‘OMNIPOTENCE, or the possession of power or energy of personality without limitation, is a natural attribute of the Godhead: Ge. 17:1; Ex. 6:1-3, 6-7; Job 33:4; Ps. 91:1; Jer. 32:17-19; Eze. 10:4-5; Joel 1:14-15 (“Almighty” used 47 times in the Old Testament); II Co. 6:16-18; Re. 1:8; 4:8; 11:15-17; 15:2-4; 19:5-9, 14-16; 21:22.
Thus the Bible inspires the concept that God is all-powerful, or possesses power or energy of personality without limitation as far as force is concerned. Nothing shall fail to be done for lack of Divine energy. This, however, does not mean that there are no limitations imposed upon Divine omnipotence. God has power (control) over His power.
- Natural impossibilities are limitations in the operation of Divine omnipotence. For example, God “cannot deny Himself” (II Tim. 2:13); cannot modify His natural attributes (He. 11:6); cannot make a thing to be and not to be at the same time; cannot abolish the laws of mathematics, two and two can never equal five in any realm.
- God’s nature and moral character impose penal limitations. God is able to do whatever He wills (except with moral beings), but His will is limited to doing those things which are in harmony with His wise and holy and perfect character. God cannot do things contrary to Himself. This is not a defect in Divine omnipotence but a perfection of the Divine Being.
- God’s will limits His abounding energy, in that God simply has not chosen to bring to pass everything that is possible. God has not exhausted Himself in what He has purposed to bring into existence.
- Man as an endowed moral being has been given the ability to limit the omnipotence of God in his sphere of Mankind by their rebellion against God and their obstinacy in refusing the mercy and forgiveness through the atoning death of Christ have imposed very great limitations upon God’s will and happiness (II Kgs. 17:12- 15; Is. 1:2-4; 63:10; Zech. 1:2-4; Mt. 23:37). God in creating moral creatures with the power of contrary choice made this a possibility. Evidently the achievement of a moral world of beings who would voluntarily choose to live intelligently was deemed of greater value than an unlimited display of omnipotence.
God is now choosing to live with a restrained sovereignty. The only way to assert His total sovereignty would be to eliminate all disobedient moral beings from the universe, or to keep them continually under pressure of absolute control by an intruding mental causation. But to compel moral beings to act is to eliminate the reason for their creation. The power of contrary choice establishes the moral worth of voluntary worship. When the Lord Jesus prayed, “Thy will be done, on earth as it is in heaven” (Mt. 6:10), He was affirming that man was limiting the will of God on earth.’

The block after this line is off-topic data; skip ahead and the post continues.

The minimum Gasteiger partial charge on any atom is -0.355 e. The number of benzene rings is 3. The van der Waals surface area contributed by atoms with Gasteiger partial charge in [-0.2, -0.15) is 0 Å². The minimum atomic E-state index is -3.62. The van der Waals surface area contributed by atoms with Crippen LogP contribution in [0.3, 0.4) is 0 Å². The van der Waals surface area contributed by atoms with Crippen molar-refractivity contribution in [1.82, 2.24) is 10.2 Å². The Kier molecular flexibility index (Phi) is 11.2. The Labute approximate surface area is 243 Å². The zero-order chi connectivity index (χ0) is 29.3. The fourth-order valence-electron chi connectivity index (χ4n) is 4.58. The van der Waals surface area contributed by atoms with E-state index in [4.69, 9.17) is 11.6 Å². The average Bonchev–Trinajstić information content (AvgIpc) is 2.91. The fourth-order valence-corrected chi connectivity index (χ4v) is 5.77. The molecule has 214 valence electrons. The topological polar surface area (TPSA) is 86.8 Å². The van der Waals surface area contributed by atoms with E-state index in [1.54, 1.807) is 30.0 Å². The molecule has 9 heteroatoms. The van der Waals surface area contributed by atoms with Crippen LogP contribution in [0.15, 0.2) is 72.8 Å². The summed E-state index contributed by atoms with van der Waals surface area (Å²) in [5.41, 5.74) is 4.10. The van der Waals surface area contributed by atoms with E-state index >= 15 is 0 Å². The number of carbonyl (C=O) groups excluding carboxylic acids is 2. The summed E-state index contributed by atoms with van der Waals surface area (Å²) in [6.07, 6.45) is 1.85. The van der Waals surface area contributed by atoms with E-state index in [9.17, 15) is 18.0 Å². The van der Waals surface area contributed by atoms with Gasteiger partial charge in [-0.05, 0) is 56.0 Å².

Source: Gordon Olson, The Truth Shall Make You Free, The Truth About The Nature and Character of God, p. 31-32 (Illinois, Bible Research Fellowship Inc., 1980).
‘The consensus of Christian thinkers ranging from Thomas Aquinas to C. S. Lewis is that imnipotence, or perfect power, does not mean simply that God can do anything.  We cannot put just any combination of words after the expression “God can” and make a coherent statement. We cannot say, for example, that God can make a square circle or add two and two and get five or make a rock so big that He cannot lift it. This does not mean that there is something that God cannot do. Making square circles and the like is not doing something. It is literally nonsense. It implies no deficiency in divine power to say that God cannot do the logically impossible, not because the logically impossible lies beyond God’s power but because it is not anythind “doable.”‘
Source: Richard Rice, God’s Foreknowledge & Man’s Free Will, p. 54 (Minneapolis, Bethany House Publishers, 1985).
 “Nothing which implies contradiction falls under the omnipotence of God” (Thomas Aquinas, Summa Theologica, la, Question 25, Article 4, quoted in C. S. Lewis, The Problem of Pain [New York: The Macmillan Company, 1962], p. 26). According to Lewis himself, “Omnipotence means power to do all that is intrinsically possible, not to do the intrinsically impossible” (Ibid., p. 28).